got up on the stage. It turned out they had both recently treated to a few days touring with Amanda. They got flown out by plane and went to some nice tropical destination (like Hawaii) with Amanda where they just got to hang out with her. Someone had been filming this whole thing and they had a highlights tape playing on the television in the bar. I was secretly glad when the younger girl untied her sister’s ugly peach bikini top in front of the cameraman and they showed the result it in all its unpixellated glory, which made me quite surprised, as I commented to my mother “Wow. They didn’t even blur it.” (much to the embarrassment and shame of the girl herself, and then much to my shame when I thought about my evil jealous thoughts and the fact that the girls tits were twice the size of mine).
The next thing I remember was Amanda was taking a walk with some people down this road sometime after and my mother and I were following. We got to the top of the road where it became a T before I said that this was really stupid to be following her like this, and if she knew she wouldn’t talk to me anyway. On the left side of the T there was a little building resembling a beach shack and Amanda was standing on the veranda, passionately kissing some guy. So we began to walk back before Amanda came down the road again, but we only got a third of the way there before I stepped in some glass. I stood there thinking, hang on, didn’t I have some shoes? I definitely had some shoes on the way up the road, where the hell are my shoes? And I looked around and they were up at the top of the road at the T intersection sign. So I hobbled up there and put on my shoes and then walked dejectedly back to the hotel. But because of having to double back and get my shoes the returning Amanda was a lot closer on our heels. Pretty soon she was right behind us talking to her friends and my mother. (I must compliment myself on my ability to recreate her voice, which was almost right on.) Then she turned her attention to me, putting her arm around me and giving me a kiss on the cheek.
“Hi.” she said.
“Hello.” I struggled, not displeased, but shocked about having my personal space invaded like that.
“Weekend?” she asked inquiringly.
“Uh it was alright most of the time, I spent most of the time alone.” I said nervously, before cursing myself about saying “most of the time” twice like that. My mother on the other hand thought it was very funny and tried to conceal her laugh with a cough, I responded quickly over my shoulder with a “Shut up Mum.”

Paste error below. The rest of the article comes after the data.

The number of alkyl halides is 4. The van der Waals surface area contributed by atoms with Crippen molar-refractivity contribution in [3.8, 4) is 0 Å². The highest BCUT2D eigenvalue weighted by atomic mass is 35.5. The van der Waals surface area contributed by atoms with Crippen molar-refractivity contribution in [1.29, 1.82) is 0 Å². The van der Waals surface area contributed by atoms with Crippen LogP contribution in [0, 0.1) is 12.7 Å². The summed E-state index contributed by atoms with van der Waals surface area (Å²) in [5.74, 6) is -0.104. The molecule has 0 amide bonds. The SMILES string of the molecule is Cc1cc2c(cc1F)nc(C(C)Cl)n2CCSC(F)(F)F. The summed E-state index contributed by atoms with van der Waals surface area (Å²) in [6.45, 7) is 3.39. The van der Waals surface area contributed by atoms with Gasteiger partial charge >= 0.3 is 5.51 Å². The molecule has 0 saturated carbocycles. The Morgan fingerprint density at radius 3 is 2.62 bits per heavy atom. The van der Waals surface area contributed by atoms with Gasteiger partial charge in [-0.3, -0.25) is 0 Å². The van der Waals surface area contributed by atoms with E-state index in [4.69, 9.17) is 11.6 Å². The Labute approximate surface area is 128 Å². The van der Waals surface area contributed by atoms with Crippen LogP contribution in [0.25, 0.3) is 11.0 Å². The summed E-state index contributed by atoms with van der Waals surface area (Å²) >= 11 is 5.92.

But something wasn’t right about this scene. And that wasn’t because I was embarrassed, but Amanda’s face (which was still very close to mine as her arm was still around me too) was rough. Like she had stubble, or bad skin, and when we reached the end of the road at the hotel I remember looking at her and she was old. She didn’t look like her anymore, she looked about sixty and with a tinge of my old replacement English teacher. It was obvious that we were going to be parting ways, and so I tried to ignore this and suggested that she should email me so we should catch up again if we were ever in the same place like this again. She said that she didn’t much care for email, and so I offered her this crumpled bunch of scribbly blog drafts (of which there are none, so that was weird) and she took the corner of one of the pages with a particularly scribbly example on it and said “Frankly I can’t even read your writing, I couldn’t read it in the first thing you gave me.”
“Oh, OK.” I said, trying hard not to let get to me. “Then I’ll write down the web address for it, its all typed up and you won’t have any trouble with it then, some of its changed anyway.” But she was grimacing and then told me that she didn’t like computers and had trouble figuring it all out.
“Oh, oh OK.” I said, knowing that she meant for me to drop the subject. I wasn’t sure if she really meant that she had trouble with computers (which she doesn’t at all in reality) or she was just trying to brush me off. And then she was gone. I turned to my mother as we walked back up the steps to the hotel, “I can’t believe she was old like that, I mean I didn’t want to be prejudice, and I tried to ignore it, but she just wasn’t right. That wasn’t the Amanda that we saw in the bar.” My mother nodded."